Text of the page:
Satan will do whatever he can to tear you down.  He's a prowling, roaring lion waiting for the perfect person to devour (1 Peter 5:8).  Like a lion, he waits for the weakest of the herd to fall back and then he attacks.  When I quit smoking, I became the weakling.  It's interesting how putting a sin to death can make you vulnerable.  He took advantage of it, and used another sin in my life, a struggle I've faced for years, and put it into overdrive.  Soon, my mind was muddled and clouded.  What used to be a struggle soon began to overtake my life.  I got rid of everything that might trigger this new sin, from listening to new music to changing what I read, to removing myself from situations and developing new boundaries with people.  I discarded everything that might encourage what I wanted nothing to do with, and replaced it with everything I could think of that would point my eyes to Jesus.

It was like Satan had become a pit bull.  The harder I resisted him, thinking he'd flee (James 4:7), the harder he held on.  I prayed like I'd never prayed before, but the fog thickened so much I couldn't navigate through it.  I was left saying "Amen" and emotionally shutting down because I didn't know how to handle what was happening to me.  I read my Bible.  I became the weird disciple who sat in a coffee shop for five hours doing nothing but reading and studying the Word trying to keep my mind free from the sin and struggle I faced every moment (Psalm 19:7-11).  I'd read in the morning for an hour, go to work or if I wasn't working I'd visit with other disciples, then I'd sit in a coffee shop for HOURS and read and study and pray some more, then I'd go to some event with the Kingdom family and fellowship and return home long after everyone else had gone to bed.  I wept, pleaded with God to take this struggle away believing that he knew I was broken in spirit and that he wouldn't turn away from my cry (Psalm 51:17).  Still, most nights I'd have horrific dreams, or I'd wake up multiple times petrified and alone, but not knowing why (Psalm 22:2).  It was a minute by minute battle, physically, emotionally, mentally and spiritually and it lasted for months without rest.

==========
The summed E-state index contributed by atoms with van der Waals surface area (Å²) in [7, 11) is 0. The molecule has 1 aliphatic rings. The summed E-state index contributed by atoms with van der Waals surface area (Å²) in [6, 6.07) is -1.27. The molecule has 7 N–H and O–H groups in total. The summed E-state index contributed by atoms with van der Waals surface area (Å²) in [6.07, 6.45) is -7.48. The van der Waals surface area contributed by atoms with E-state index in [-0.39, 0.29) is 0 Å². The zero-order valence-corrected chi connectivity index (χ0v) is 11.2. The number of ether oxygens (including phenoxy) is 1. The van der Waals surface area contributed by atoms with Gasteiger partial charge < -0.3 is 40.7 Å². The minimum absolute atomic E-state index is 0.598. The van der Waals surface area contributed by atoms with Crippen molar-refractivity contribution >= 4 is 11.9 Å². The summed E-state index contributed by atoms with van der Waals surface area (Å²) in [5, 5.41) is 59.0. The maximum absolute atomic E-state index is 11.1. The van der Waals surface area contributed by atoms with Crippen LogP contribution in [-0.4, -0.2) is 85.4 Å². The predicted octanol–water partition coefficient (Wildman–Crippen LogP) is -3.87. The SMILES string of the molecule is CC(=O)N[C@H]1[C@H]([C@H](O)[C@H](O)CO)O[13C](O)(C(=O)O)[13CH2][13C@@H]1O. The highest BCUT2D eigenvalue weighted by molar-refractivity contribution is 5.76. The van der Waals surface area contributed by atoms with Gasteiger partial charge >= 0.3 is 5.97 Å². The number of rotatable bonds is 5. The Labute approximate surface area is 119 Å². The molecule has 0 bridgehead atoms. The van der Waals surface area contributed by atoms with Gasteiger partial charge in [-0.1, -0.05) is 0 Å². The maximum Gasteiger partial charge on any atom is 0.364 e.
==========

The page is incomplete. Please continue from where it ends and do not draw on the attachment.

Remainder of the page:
This went on until about a week and a half ago.  I willingly stepped back into my sin because, in my mind, smoking wasn't shutting me down, stealing my sight, forcing me to remove myself from the fellowship every time we gathered, and I could control it.  I started smoking again, and the physically raging storm inside calmed, the fog that I couldn't see through that left me praying and reading blindly and an emotional, spiritual zombie it felt like, cleared.  Unlike the struggle I had when I wasn't smoking, with smoking I could decide when I was going to do it, and I did things like change my shirt and only smoke after visiting, or long before I would visit, to keep things like second hand smoke from being a problem.  Then it wasn't affecting people.  That was my thinking, and that was my sin.